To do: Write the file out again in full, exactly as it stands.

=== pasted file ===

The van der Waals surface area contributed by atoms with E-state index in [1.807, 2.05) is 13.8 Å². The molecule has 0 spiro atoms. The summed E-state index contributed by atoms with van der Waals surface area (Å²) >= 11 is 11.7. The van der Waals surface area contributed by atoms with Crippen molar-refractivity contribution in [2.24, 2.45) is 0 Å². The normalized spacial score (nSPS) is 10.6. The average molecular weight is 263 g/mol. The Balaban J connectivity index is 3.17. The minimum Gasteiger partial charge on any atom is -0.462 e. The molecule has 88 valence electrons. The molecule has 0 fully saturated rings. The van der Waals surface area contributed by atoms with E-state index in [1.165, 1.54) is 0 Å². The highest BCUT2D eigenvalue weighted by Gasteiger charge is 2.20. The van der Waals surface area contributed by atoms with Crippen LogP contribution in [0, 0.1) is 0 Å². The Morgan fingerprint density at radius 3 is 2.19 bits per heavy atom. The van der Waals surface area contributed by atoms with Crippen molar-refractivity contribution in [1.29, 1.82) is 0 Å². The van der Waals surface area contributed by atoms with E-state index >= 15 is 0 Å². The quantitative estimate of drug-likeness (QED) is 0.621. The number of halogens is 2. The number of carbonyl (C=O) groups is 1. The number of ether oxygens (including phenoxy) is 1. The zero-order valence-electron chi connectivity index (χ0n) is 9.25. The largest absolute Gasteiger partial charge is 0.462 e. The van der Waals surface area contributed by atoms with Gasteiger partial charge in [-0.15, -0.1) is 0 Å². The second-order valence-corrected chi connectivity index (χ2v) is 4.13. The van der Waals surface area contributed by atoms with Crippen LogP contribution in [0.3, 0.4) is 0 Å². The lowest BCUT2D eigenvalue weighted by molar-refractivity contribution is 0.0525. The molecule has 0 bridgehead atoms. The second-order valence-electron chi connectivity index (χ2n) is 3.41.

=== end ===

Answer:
The van der Waals surface area contributed by atoms with E-state index in [1.807, 2.05) is 13.8 Å². The molecule has 0 spiro atoms. The summed E-state index contributed by atoms with van der Waals surface area (Å²) >= 11 is 11.7. The van der Waals surface area contributed by atoms with Crippen molar-refractivity contribution in [2.24, 2.45) is 0 Å². The normalized spacial score (nSPS) is 10.6. The average molecular weight is 263 g/mol. The Balaban J connectivity index is 3.17. The minimum Gasteiger partial charge on any atom is -0.462 e. The molecule has 88 valence electrons. The molecule has 0 fully saturated rings. The van der Waals surface area contributed by atoms with E-state index in [1.165, 1.54) is 0 Å². The highest BCUT2D eigenvalue weighted by Gasteiger charge is 2.20. The van der Waals surface area contributed by atoms with Crippen LogP contribution in [0, 0.1) is 0 Å². The Morgan fingerprint density at radius 3 is 2.19 bits per heavy atom. The van der Waals surface area contributed by atoms with Crippen molar-refractivity contribution in [1.29, 1.82) is 0 Å². The van der Waals surface area contributed by atoms with E-state index >= 15 is 0 Å². The quantitative estimate of drug-likeness (QED) is 0.621. The number of halogens is 2. The number of carbonyl (C=O) groups is 1. The number of ether oxygens (including phenoxy) is 1. The zero-order valence-electron chi connectivity index (χ0n) is 9.25. The largest absolute Gasteiger partial charge is 0.462 e. The van der Waals surface area contributed by atoms with Gasteiger partial charge in [-0.15, -0.1) is 0 Å². The second-order valence-corrected chi connectivity index (χ2v) is 4.13. The van der Waals surface area contributed by atoms with Crippen LogP contribution in [0.3, 0.4) is 0 Å². The lowest BCUT2D eigenvalue weighted by molar-refractivity contribution is 0.0525. The molecule has 0 bridgehead atoms. The second-order valence-electron chi connectivity index (χ2n) is 3.41.